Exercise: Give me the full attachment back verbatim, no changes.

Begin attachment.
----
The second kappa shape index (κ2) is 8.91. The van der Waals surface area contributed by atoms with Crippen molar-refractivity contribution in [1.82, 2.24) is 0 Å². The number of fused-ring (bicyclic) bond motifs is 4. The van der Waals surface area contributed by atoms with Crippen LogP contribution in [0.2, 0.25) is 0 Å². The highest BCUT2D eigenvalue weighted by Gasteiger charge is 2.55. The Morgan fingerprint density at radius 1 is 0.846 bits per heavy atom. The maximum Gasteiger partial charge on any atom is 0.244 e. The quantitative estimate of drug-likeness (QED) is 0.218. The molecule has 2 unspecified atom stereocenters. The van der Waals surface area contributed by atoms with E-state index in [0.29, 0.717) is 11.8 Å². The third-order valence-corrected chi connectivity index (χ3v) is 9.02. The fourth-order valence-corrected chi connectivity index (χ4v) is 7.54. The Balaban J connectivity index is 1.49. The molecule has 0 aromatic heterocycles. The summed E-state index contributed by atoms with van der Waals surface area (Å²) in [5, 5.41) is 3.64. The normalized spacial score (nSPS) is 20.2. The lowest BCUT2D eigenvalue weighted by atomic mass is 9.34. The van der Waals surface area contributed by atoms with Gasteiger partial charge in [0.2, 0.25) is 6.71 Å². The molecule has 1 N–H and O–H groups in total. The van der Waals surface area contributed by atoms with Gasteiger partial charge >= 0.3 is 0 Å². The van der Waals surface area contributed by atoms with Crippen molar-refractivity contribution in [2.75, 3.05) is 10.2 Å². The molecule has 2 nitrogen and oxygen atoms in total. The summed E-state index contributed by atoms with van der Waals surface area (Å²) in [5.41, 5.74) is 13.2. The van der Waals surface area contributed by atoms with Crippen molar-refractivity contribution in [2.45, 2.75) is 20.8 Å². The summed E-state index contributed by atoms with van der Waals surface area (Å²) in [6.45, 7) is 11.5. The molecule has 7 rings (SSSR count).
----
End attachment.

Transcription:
The second kappa shape index (κ2) is 8.91. The van der Waals surface area contributed by atoms with Crippen molar-refractivity contribution in [1.82, 2.24) is 0 Å². The number of fused-ring (bicyclic) bond motifs is 4. The van der Waals surface area contributed by atoms with Crippen LogP contribution in [0.2, 0.25) is 0 Å². The highest BCUT2D eigenvalue weighted by Gasteiger charge is 2.55. The Morgan fingerprint density at radius 1 is 0.846 bits per heavy atom. The maximum Gasteiger partial charge on any atom is 0.244 e. The quantitative estimate of drug-likeness (QED) is 0.218. The molecule has 2 unspecified atom stereocenters. The van der Waals surface area contributed by atoms with E-state index in [0.29, 0.717) is 11.8 Å². The third-order valence-corrected chi connectivity index (χ3v) is 9.02. The fourth-order valence-corrected chi connectivity index (χ4v) is 7.54. The Balaban J connectivity index is 1.49. The molecule has 0 aromatic heterocycles. The summed E-state index contributed by atoms with van der Waals surface area (Å²) in [5, 5.41) is 3.64. The normalized spacial score (nSPS) is 20.2. The lowest BCUT2D eigenvalue weighted by atomic mass is 9.34. The van der Waals surface area contributed by atoms with Gasteiger partial charge in [0.2, 0.25) is 6.71 Å². The molecule has 1 N–H and O–H groups in total. The van der Waals surface area contributed by atoms with Gasteiger partial charge >= 0.3 is 0 Å². The van der Waals surface area contributed by atoms with Crippen molar-refractivity contribution in [2.75, 3.05) is 10.2 Å². The molecule has 2 nitrogen and oxygen atoms in total. The summed E-state index contributed by atoms with van der Waals surface area (Å²) in [5.41, 5.74) is 13.2. The van der Waals surface area contributed by atoms with Crippen molar-refractivity contribution in [2.45, 2.75) is 20.8 Å². The summed E-state index contributed by atoms with van der Waals surface area (Å²) in [6.45, 7) is 11.5. The molecule has 7 rings (SSSR count).